According to the new analysis of satellite data, the Antarctic ice sheet showed a net gain of 112 billion tons of ice a year from 1992 to 2001. That net gain slowed to 82 billion tons of ice per year between 2003 and 2008.
“We’re essentially in agreement with other studies that show an increase in ice discharge in the Antarctic Peninsula and the Thwaites and Pine Island region of West Antarctica,” said Jay Zwally, a glaciologist with NASA Goddard Space Flight Center in Greenbelt, Maryland, and lead author of the study, which was published on Oct. 30 in the Journal of Glaciology. “Our main disagreement is for East Antarctica and the interior of West Antarctica – there, we see an ice gain that exceeds the losses in the other areas.” Zwally added that his team “measured small height changes over large areas, as well as the large changes observed over smaller areas.”
Scientists calculate how much the ice sheet is growing or shrinking from the changes in surface height that are measured by the satellite altimeters. In locations where the amount of new snowfall accumulating on an ice sheet is not equal to the ice flow downward and outward to the ocean, the surface height changes and the ice-sheet mass grows or shrinks.
Snow covering Antarctic peninsula.
Keeping Things in Perspective
Such reports often include scary graphs like this one and the reader is usually provided no frame of reference or context to interpret the image. First, the chart is showing cumulative loss of mass arising from an average rate of 100 Gt lost per year since 2002. Many years had gains, including 2002, and the cumulative loss went below zero only in 2006. Also, various methods of measuring and analyzing give different results, as indicated by the earlier section.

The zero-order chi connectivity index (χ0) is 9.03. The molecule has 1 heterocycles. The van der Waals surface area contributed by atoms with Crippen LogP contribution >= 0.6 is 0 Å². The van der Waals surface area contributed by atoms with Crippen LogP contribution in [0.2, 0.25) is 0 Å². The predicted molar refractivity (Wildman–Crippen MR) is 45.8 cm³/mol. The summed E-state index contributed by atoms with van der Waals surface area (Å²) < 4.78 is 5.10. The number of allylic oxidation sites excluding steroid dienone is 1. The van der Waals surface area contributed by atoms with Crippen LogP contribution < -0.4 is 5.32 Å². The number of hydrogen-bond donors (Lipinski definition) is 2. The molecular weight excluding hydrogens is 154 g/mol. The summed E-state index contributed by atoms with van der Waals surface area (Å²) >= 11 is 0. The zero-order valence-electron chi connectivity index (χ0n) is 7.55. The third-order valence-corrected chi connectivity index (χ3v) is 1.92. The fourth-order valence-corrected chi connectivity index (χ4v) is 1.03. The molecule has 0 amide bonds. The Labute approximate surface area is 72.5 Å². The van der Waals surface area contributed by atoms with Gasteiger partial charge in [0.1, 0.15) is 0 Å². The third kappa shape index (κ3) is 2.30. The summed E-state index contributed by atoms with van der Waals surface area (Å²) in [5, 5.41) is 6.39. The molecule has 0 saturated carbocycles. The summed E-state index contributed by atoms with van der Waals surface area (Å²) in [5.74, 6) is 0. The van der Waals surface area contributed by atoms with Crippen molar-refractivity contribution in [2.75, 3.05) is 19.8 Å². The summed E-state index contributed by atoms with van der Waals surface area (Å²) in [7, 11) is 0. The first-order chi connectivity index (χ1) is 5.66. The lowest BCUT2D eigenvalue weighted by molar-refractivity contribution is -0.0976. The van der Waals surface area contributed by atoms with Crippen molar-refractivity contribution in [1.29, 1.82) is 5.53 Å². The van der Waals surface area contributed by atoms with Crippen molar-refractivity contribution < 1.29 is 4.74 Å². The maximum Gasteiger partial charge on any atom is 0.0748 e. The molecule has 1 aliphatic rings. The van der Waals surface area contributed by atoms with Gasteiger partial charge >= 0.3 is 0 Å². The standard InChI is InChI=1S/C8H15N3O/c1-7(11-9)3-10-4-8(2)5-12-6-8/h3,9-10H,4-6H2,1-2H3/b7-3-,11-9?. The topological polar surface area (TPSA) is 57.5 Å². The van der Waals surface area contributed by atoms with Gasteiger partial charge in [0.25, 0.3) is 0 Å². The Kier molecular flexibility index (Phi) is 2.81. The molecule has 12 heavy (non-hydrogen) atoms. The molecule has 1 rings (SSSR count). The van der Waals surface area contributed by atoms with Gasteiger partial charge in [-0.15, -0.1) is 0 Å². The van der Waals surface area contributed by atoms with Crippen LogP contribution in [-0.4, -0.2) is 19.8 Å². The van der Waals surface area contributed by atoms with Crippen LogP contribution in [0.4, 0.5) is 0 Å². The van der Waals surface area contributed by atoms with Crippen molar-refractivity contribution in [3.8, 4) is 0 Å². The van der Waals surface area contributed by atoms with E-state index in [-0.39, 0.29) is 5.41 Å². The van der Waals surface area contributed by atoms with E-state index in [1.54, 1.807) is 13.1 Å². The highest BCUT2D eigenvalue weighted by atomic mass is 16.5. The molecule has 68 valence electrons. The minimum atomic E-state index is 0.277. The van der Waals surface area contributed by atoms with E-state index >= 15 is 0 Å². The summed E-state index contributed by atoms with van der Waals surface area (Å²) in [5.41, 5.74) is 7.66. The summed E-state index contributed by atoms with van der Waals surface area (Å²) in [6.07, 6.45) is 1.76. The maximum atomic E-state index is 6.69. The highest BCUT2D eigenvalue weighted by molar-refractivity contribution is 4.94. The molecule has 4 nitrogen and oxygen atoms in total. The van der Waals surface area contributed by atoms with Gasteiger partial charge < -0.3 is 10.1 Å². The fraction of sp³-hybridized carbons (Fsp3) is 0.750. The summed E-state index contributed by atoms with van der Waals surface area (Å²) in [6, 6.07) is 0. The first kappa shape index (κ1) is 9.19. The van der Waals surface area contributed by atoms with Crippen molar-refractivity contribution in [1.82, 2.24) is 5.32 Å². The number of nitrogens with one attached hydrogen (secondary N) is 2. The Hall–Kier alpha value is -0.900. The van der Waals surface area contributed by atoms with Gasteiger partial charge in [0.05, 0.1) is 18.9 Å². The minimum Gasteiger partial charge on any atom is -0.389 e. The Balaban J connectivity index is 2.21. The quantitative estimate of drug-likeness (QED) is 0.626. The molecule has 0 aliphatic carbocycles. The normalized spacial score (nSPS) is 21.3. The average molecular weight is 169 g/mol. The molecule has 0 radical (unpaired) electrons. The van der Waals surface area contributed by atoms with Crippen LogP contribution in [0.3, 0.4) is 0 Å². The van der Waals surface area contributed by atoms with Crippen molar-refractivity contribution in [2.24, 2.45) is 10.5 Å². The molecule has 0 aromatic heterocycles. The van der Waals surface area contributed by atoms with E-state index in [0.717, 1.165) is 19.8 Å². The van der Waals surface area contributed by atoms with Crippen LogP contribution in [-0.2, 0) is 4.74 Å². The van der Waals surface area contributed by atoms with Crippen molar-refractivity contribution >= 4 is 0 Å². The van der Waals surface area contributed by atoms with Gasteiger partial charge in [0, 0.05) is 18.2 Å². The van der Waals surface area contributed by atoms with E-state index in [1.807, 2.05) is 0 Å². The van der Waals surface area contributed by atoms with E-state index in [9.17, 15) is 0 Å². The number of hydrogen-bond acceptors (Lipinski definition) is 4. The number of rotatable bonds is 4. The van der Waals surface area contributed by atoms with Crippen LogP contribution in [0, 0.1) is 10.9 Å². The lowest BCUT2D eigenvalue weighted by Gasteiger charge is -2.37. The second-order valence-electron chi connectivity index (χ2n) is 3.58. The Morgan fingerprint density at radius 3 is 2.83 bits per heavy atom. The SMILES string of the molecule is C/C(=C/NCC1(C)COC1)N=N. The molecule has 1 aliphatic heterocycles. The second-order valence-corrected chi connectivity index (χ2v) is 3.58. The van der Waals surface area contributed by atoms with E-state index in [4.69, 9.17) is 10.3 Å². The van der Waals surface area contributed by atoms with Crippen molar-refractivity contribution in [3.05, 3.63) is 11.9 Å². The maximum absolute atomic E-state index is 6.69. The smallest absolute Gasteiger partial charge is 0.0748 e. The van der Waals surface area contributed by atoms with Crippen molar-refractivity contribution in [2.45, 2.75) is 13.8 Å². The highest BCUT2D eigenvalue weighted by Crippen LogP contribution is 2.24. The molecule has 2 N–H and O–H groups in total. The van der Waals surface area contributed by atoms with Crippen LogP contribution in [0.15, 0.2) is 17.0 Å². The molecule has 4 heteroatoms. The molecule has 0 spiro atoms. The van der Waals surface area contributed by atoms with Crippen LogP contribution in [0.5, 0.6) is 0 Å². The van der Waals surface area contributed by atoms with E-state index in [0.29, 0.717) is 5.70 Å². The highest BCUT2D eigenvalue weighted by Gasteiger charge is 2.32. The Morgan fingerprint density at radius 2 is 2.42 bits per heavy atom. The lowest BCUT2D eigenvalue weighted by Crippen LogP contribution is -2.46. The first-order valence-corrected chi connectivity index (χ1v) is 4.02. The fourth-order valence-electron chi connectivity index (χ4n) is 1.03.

Most important is understanding the fluxes in proportion to the Antarctic Ice Sheet. Let’s do the math. Above it was stated Antarctica contains ~30 million cubic kilometers of ice volume. One km3 of water is 1 billion cubic meters and weighs 1 billion tonnes, or 1 gigatonne. So Antarctica has about 30,000,000 gigatonnes of ice. Since ice is slightly less dense than water, the total should be adjusted by 0.92 for an estimate of 27.6 M Gts of ice comprising the Antarctic Ice Sheet.
So in the recent decade, an average year went from 27,600,100 Gt to 27,600,000, according to one analysis. Other studies range from losing 200 Gt/yr to gaining 100 Gt/yr.
Even if Antarctica lost 200 Gt/yr. for the next 1000 years, it would only approach 1% of the ice sheet.
If like Al Gore you are concerned about sea level rise, that calculation starts with the ocean area estimated to be 3.618 x 10^8 km2 (361,800,000 km2). To raise that area 1 mm requires 3.618×10^2 km3 or 361.8 km3 water (1 km3 water=1 Gt.) So 200 Gt./yr is about 0.55mm/yr or 6 mm a decade, or 6 cm/century.
By all means let’s pay attention to things changing in our world, but let’s also notice the scale of the reality and not make mountains out of molehills.
Let’s also respect the scientists who study glaciers and their subtle movements over time (“glacial pace”). Below is an amazing video showing the challenges and the beauty of working on Greenland Glacier.
For more on the Joys of Playing Climate Whack-A-Mole